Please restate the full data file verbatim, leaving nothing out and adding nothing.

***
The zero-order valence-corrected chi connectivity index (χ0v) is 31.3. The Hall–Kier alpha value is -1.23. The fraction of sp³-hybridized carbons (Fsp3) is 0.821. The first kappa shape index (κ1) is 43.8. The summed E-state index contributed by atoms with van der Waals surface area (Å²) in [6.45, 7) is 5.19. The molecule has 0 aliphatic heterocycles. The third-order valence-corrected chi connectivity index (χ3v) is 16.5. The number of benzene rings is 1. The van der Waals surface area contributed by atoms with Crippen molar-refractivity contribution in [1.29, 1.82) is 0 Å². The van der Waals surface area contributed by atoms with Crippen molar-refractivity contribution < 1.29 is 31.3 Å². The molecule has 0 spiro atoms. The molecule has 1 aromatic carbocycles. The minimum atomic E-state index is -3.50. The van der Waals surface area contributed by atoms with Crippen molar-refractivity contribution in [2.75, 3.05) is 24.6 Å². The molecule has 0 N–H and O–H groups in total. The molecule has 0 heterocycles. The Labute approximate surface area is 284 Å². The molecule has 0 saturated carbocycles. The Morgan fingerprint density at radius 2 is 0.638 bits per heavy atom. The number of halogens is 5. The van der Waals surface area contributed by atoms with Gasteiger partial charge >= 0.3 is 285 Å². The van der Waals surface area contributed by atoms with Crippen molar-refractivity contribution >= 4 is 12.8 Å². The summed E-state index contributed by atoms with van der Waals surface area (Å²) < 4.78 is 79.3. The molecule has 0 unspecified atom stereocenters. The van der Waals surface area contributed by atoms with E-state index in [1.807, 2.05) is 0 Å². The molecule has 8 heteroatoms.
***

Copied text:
The zero-order valence-corrected chi connectivity index (χ0v) is 31.3. The Hall–Kier alpha value is -1.23. The fraction of sp³-hybridized carbons (Fsp3) is 0.821. The first kappa shape index (κ1) is 43.8. The summed E-state index contributed by atoms with van der Waals surface area (Å²) in [6.45, 7) is 5.19. The molecule has 0 aliphatic heterocycles. The third-order valence-corrected chi connectivity index (χ3v) is 16.5. The number of benzene rings is 1. The van der Waals surface area contributed by atoms with Crippen molar-refractivity contribution in [1.29, 1.82) is 0 Å². The van der Waals surface area contributed by atoms with Crippen molar-refractivity contribution < 1.29 is 31.3 Å². The molecule has 0 spiro atoms. The molecule has 1 aromatic carbocycles. The minimum atomic E-state index is -3.50. The van der Waals surface area contributed by atoms with Crippen molar-refractivity contribution in [2.75, 3.05) is 24.6 Å². The molecule has 0 N–H and O–H groups in total. The molecule has 0 heterocycles. The Labute approximate surface area is 284 Å². The molecule has 0 saturated carbocycles. The Morgan fingerprint density at radius 2 is 0.638 bits per heavy atom. The number of halogens is 5. The van der Waals surface area contributed by atoms with Gasteiger partial charge >= 0.3 is 285 Å². The van der Waals surface area contributed by atoms with Crippen molar-refractivity contribution >= 4 is 12.8 Å². The summed E-state index contributed by atoms with van der Waals surface area (Å²) < 4.78 is 79.3. The molecule has 0 unspecified atom stereocenters. The van der Waals surface area contributed by atoms with E-state index in [1.807, 2.05) is 0 Å². The molecule has 8 heteroatoms.